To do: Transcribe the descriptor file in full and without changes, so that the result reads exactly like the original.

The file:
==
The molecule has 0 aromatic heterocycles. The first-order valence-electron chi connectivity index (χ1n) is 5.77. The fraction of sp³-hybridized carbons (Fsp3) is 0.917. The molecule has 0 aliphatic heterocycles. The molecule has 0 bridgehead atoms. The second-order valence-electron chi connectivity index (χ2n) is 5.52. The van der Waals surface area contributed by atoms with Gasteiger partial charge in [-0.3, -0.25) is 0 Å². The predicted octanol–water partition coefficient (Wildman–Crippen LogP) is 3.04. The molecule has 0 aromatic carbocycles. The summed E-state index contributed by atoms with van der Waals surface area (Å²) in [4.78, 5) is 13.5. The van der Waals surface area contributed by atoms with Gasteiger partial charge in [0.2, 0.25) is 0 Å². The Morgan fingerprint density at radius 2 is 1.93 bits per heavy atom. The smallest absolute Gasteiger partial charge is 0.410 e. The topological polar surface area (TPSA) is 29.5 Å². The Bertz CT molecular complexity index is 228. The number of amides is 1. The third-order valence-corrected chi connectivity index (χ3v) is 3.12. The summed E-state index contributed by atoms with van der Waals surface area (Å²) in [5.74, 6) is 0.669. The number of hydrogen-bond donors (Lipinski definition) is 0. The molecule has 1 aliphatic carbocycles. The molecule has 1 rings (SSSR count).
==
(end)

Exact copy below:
The molecule has 0 aromatic heterocycles. The first-order valence-electron chi connectivity index (χ1n) is 5.77. The fraction of sp³-hybridized carbons (Fsp3) is 0.917. The molecule has 0 aliphatic heterocycles. The molecule has 0 bridgehead atoms. The second-order valence-electron chi connectivity index (χ2n) is 5.52. The van der Waals surface area contributed by atoms with Gasteiger partial charge in [-0.3, -0.25) is 0 Å². The predicted octanol–water partition coefficient (Wildman–Crippen LogP) is 3.04. The molecule has 0 aromatic carbocycles. The summed E-state index contributed by atoms with van der Waals surface area (Å²) in [4.78, 5) is 13.5. The van der Waals surface area contributed by atoms with Gasteiger partial charge in [0.2, 0.25) is 0 Å². The Morgan fingerprint density at radius 2 is 1.93 bits per heavy atom. The smallest absolute Gasteiger partial charge is 0.410 e. The topological polar surface area (TPSA) is 29.5 Å². The Bertz CT molecular complexity index is 228. The number of amides is 1. The third-order valence-corrected chi connectivity index (χ3v) is 3.12. The summed E-state index contributed by atoms with van der Waals surface area (Å²) in [5.74, 6) is 0.669. The number of hydrogen-bond donors (Lipinski definition) is 0. The molecule has 1 aliphatic carbocycles. The molecule has 1 rings (SSSR count).